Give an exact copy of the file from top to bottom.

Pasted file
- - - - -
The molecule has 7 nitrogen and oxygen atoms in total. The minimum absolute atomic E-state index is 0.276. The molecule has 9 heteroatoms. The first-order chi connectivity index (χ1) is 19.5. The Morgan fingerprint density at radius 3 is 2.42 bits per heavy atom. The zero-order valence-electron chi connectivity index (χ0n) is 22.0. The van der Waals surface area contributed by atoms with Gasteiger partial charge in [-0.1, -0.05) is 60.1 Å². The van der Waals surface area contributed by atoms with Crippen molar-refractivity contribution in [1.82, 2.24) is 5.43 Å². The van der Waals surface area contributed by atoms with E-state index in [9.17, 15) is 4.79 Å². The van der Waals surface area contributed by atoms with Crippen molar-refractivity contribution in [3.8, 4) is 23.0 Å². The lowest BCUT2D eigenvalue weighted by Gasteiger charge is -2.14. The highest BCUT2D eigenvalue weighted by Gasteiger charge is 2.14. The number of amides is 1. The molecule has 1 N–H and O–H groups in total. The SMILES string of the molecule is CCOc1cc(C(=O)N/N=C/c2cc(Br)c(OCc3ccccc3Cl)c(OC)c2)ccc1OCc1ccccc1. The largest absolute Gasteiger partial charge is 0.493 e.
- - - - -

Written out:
The molecule has 7 nitrogen and oxygen atoms in total. The minimum absolute atomic E-state index is 0.276. The molecule has 9 heteroatoms. The first-order chi connectivity index (χ1) is 19.5. The Morgan fingerprint density at radius 3 is 2.42 bits per heavy atom. The zero-order valence-electron chi connectivity index (χ0n) is 22.0. The van der Waals surface area contributed by atoms with Gasteiger partial charge in [-0.1, -0.05) is 60.1 Å². The van der Waals surface area contributed by atoms with Crippen molar-refractivity contribution in [1.82, 2.24) is 5.43 Å². The van der Waals surface area contributed by atoms with E-state index in [9.17, 15) is 4.79 Å². The van der Waals surface area contributed by atoms with Crippen molar-refractivity contribution in [3.8, 4) is 23.0 Å². The lowest BCUT2D eigenvalue weighted by Gasteiger charge is -2.14. The highest BCUT2D eigenvalue weighted by Gasteiger charge is 2.14. The number of amides is 1. The molecule has 1 N–H and O–H groups in total. The SMILES string of the molecule is CCOc1cc(C(=O)N/N=C/c2cc(Br)c(OCc3ccccc3Cl)c(OC)c2)ccc1OCc1ccccc1. The largest absolute Gasteiger partial charge is 0.493 e.